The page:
First home buyers are being pushed out of the market by ugly greedy property investors

If you believed what you read in the papers you’d think that first home buyers (FHBs) are being pushed out of the market by ugly greedy property investors, many of them from overseas.

After all… currently our property markets are booming and the chart below clearly shows that first home buyers numbers (based on finance approvals) are at an all time low at a time when investors make up a significant proportion of the buyers.

number of FHB loans as percentage of total owner occupier loans 1993 to 2014

However, rather than the beginning of the end of affordability for FHBs, I see this as a temporary phenomenon.

Let me explain why…

First let’s break this down by state:

As you can see from the chart below FHB numbers are down in NSW, Victoria and Queensland where demand was pulled forward by local first home buyer grants a few years ago; but are still at normal levels in the other states where there was no such State incentive.

Remember a substantial amount of FHB demand was dragged forward due to grant incentives and concessions following the GFC.

local FHB market share

Source: Dr. Andrew Wilson, Australian Property Monitors

Now lets look at…

Where are all the investors putting their money?

Interestingly investors are putting their money into the same states where homebuyers are now catching their breath.

national investor market share

Source: Dr. Andrew Wilson, Australian Property Monitors

But according to research firm RFI many of the investors in NSW and Victoria are young and predominately middle to high income earners who are what they call ‘first home investors’.

We’re definitely finding the same trend at Metropole.

Many of our Gen Y clients are what I call “renting investors” who can’t afford to buy in the lifestyle suburbs they want to live in, despite earning good incomes. So instead they’re buying investment properties allowing them to get on the property ladder without compromising their lifestyle and they either continue to rent in lifestyle suburbs they desire or live with their parents allowing them to save more.

But (as they say) there’s more…

Age structure of the FHB population

The HIA points out that FHBs are generally concentrated within certain age groups and therefore changes in the composition of this population have a strong influence on FHB activity.

The following chart shows how the key FHB age group (aged between 25 and 35 years) has been in long term decline as a share of the population.

This is also likely that have contributed to the lower share of FHB activity in recent years.

Over the last five years, the 25 to 35 year age group’s share of the population has started to increase again and this will eventually cause the FHB segment of the market to become more active.

share of population in the 25 to 35 year age group 1993 to 2013

Add to this…

Employment worries

Over the last few years unemployment levels have been rising and stories of ongoing job losses have been consuming our headlines.

When you think about it younger employees tend to bear the brunt of weak labour markets, so it makes sense that they sit tight while they wait to see how things pan out.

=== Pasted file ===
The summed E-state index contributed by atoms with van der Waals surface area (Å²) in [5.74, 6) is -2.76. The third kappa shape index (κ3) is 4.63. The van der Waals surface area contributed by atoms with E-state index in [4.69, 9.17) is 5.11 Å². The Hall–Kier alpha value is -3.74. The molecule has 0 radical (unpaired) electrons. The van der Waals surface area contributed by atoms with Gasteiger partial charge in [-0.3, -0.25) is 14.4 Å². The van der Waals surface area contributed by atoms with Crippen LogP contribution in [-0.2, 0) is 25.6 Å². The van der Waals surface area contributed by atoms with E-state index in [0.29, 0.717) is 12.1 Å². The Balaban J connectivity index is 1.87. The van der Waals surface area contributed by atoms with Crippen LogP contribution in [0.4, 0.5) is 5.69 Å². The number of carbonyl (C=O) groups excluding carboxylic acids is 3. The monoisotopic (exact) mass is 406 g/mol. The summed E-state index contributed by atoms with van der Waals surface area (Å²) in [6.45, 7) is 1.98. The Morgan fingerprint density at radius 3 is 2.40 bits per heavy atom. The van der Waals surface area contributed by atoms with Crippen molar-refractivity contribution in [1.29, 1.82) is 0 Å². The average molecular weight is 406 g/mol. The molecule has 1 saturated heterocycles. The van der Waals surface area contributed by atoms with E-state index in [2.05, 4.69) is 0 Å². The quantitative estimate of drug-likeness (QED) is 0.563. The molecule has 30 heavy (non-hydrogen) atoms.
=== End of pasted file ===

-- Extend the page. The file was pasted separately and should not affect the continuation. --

What about affordability?

Interestingly contrary to what some are asserting, affordability is about as good as it’s been in a long time.

As Dr Andrew Wilson, chief economist at Fairfax, shows in the following chart, our low interest rates have meant that despite home price growth, home loan repayments have fallen over the last few years, making homes more affordable thus pushing up prices.

Falling repayments enable prices growth

While the chart below relates to Melbourne, the same applies all around Australia – rising wages and lower interest rates mean that despite higher home prices, affordability (as measured by the proportion of disposable income required to own a median price home) is up.

repayments down, prices up

In conclusion:

Sure it’s hard for first home buyers to get a foot on the property ladder. It always has been and it always will be.

In many cases it is even harder today considering the aspirations of many FHBs wanting to live in lifestyle suburbs and in the types of dwellings it took their parents 30 or 40 years to be able to afford.

However the current very low proportion of FHBs in the market is a temporary phenomenon which reflects a unique mix of factors, rather than the end of the great Australian dream of owning a home.

By the way….

If you want to take advantage of the opportunities our growing property markets will offer you now is a good time to consider your options.

If you’re looking for independent advice, no one can help you quite like the independent property investment strategists at Metropole.

Remember the multi award winning team of property investment strategists at Metropole have no properties to sell, so their advice is unbiased.

Whether you are a beginner or a seasoned property investor, we would love to help you formulate an investment strategy or do a review of your existing portfolio, and help you take your property investment to the next level.

Please click here to organise a time for a chat. Or call us on 1300 20 30 30.

When you attend our offices in Melbourne, Sydney or Brisbane you will receive a free copy of my latest 2 x DVD program Building Wealth through Property Investment in the new Economy valued at $49.



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Michael Yardney


Michael is a director of Metropole Property Strategists who help their clients grow, protect and pass on their wealth through independent, unbiased property advice and advocacy. He's once again been voted Australia's leading property investment adviser and one of Australia's 50 most influential Thought Leaders. His opinions are regularly featured in the media. Visit

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